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An adaptation of Jon Krakauer’s 2003 book, “Under the Banner of Heaven,” on Hulu, uses the murder of a woman and her daughter as a means to examine the Church of Jesus Christ of Latter-day Saints. Photo from IMDB

Peeking at the Underbelly of the Mormon Church in ‘Under the Banner of Heaven’


In 1984, Brenda Lafferty, a member of the Church of Jesus Christ of Latter-day Saints (LDS) in American Fork, Utah, and her 15-month-old daughter, Erica, were brutally murdered with a 10-inch boning knife. Her husband, Allen Lafferty, found their bodies and reported the crime to the police.

Author Jon Krakauer wrote about the murder in his 2003 nonfiction book, “Under the Banner of Heaven.”

Krakauer begins with an examination of the Lafferty family, who are like “the Kennedys of Utah.” The facade of their perfect Mormon family radically unravels as the narrative progresses.

The shift starts with pushback against tax laws and grows to the point where the Lafferty brothers create their own laws, using Mormon fundamental beliefs to buttress their actions.

They carry out and justify the murder of the mother and daughter as blood atonement — the fundamentalist belief calling for the murder of a sinner.

Hulu adapted Krakauer’s novel into a television series of the same name, which was released April 28. The show’s writer, Dustin Lance Black, grew up in the Church of Jesus Christ of Latter-day Saints. About three decades ago, he left the faith and came out as gay, a courageous decision to make in a community that is known for homophobia.

Black (who also wrote the Oscar-winning film “Milk”) introduces a fictional character to the story: Jeb Pyre, a devout LDS member and the lead policeman investigating the small-town double murder.

Krakauer uses the deaths of mother and daughter as a portal to an examination of the culture of Mormonism and the Church of Jesus Christ of Latter-day Saints.

In this new filmed version, Pyre (played by Andrew Garfield) pieces through the mystery and uncovers hidden hypocrisies in the religion and community he grew up in. He struggles to keep his faith, and to find justice for Brenda and Erica at the same time.

At the beginning of the series, Pyre is fully devout, calling other members of his church “brother” and “sister” with a gentle tone and praying with his daughters, wife and mother. The opening scene shows him outside on his carefully tended front lawn, playing with his two daughters outside a suburban house glowing in the early evening light.

The Mormon faith is complex, and controls its members even to the foods they eat. Coffee, alcohol and chocolate are considered unhealthy, and are forbidden. To eat at McDonald’s verges on committing a sin.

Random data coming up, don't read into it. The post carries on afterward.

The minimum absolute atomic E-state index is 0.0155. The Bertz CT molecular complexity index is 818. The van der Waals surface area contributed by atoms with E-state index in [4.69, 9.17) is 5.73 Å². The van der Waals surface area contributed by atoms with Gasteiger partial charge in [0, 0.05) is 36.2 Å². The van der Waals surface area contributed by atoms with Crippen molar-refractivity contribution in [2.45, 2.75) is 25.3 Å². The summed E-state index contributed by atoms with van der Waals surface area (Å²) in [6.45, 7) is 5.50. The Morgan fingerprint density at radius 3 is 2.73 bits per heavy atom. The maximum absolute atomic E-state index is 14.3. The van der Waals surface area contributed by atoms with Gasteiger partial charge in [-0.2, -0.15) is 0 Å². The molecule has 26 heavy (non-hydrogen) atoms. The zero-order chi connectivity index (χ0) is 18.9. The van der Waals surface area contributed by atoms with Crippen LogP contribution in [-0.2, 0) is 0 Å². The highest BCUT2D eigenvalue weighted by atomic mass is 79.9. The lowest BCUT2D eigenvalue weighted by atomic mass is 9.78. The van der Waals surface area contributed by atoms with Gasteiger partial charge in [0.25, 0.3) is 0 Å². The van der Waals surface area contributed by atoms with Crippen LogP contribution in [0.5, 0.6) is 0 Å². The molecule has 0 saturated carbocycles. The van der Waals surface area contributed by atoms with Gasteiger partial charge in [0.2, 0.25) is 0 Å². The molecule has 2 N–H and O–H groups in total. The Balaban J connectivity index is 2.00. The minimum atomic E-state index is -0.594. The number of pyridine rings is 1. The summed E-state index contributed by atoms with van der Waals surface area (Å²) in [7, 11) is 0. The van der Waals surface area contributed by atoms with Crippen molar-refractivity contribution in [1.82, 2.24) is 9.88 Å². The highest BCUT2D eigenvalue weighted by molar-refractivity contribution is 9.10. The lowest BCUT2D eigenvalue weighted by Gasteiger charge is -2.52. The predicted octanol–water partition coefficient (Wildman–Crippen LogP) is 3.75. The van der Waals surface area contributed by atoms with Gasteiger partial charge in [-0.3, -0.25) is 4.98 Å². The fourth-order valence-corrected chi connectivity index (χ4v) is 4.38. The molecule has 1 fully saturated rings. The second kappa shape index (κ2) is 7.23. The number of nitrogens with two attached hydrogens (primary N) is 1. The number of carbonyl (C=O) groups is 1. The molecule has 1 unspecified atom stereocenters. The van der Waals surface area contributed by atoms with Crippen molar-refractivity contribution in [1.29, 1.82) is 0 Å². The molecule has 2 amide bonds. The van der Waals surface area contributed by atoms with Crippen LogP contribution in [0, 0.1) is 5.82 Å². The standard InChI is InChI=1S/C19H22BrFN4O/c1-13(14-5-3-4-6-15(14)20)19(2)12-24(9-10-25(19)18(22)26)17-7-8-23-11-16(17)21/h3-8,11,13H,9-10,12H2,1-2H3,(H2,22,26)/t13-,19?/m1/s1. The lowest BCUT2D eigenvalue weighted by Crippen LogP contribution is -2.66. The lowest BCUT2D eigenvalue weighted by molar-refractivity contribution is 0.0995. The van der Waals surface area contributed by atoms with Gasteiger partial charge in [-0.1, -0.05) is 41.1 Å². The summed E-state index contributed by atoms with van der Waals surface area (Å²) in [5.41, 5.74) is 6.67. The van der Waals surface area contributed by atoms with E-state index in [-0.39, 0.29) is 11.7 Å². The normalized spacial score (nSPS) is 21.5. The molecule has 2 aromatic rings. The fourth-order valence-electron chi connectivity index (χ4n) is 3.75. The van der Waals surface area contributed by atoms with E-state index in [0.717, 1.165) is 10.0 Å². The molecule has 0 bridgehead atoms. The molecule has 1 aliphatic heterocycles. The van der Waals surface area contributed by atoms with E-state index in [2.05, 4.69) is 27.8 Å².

Pyre’s morality and devotion seem unbreakable — but with a goofy smile he bashfully accepts a French fry from his atheist police partner, Bill Taba (played by Gil Birmingham, star of the popular show “Yellowstone”).

Pyre and Taba begin their investigation of the murder with Allen Lafferty, who shares details of Mormon history and memories of his apparently picture-perfect family. But the dark edges of the family’s life begin to show as Lafferty reveals the deep sexism that forms the foundation of a religion in which equality between sexes is impossible because of the stringent patriarchal system.

Allen reveals that his wife disapproved of some accepted behavior in their community, ranging from sexism to polygamy and incest. She had been encouraged in these beliefs by her father, James Wright, a Mormon bishop with a more modern belief system.

In one scene, Wright pushes a bar of chocolate toward his son-in-law. Lafferty initially rejects it, trained by his religion to be disgusted by it … but then he takes a bite, and agrees it is delicious.

But there are more factors at play with Lafferty’s rigid observance of Mormon rules. And like other characters who struggle with battling extremes in the religion, it’s tremendously trying for him to take a lesson in chocolate as a reason to step back from his brothers’ rambling, traditionalist motives.

“Under the Banner of Heaven” is captivating because of the way it shows how religion can be a dangerous fuel for men seeking power and control.

The murder of Brenda and Erica Lafferty is shown as a form of madness and extremism, in a religion with highly complex and stringent rules. Not all Mormons are murdering fanatics; but Krakauer’s book and this new series on Hulu hint at a culture with a disturbing history.


“Under the Banner of Heaven” is available on Hulu.

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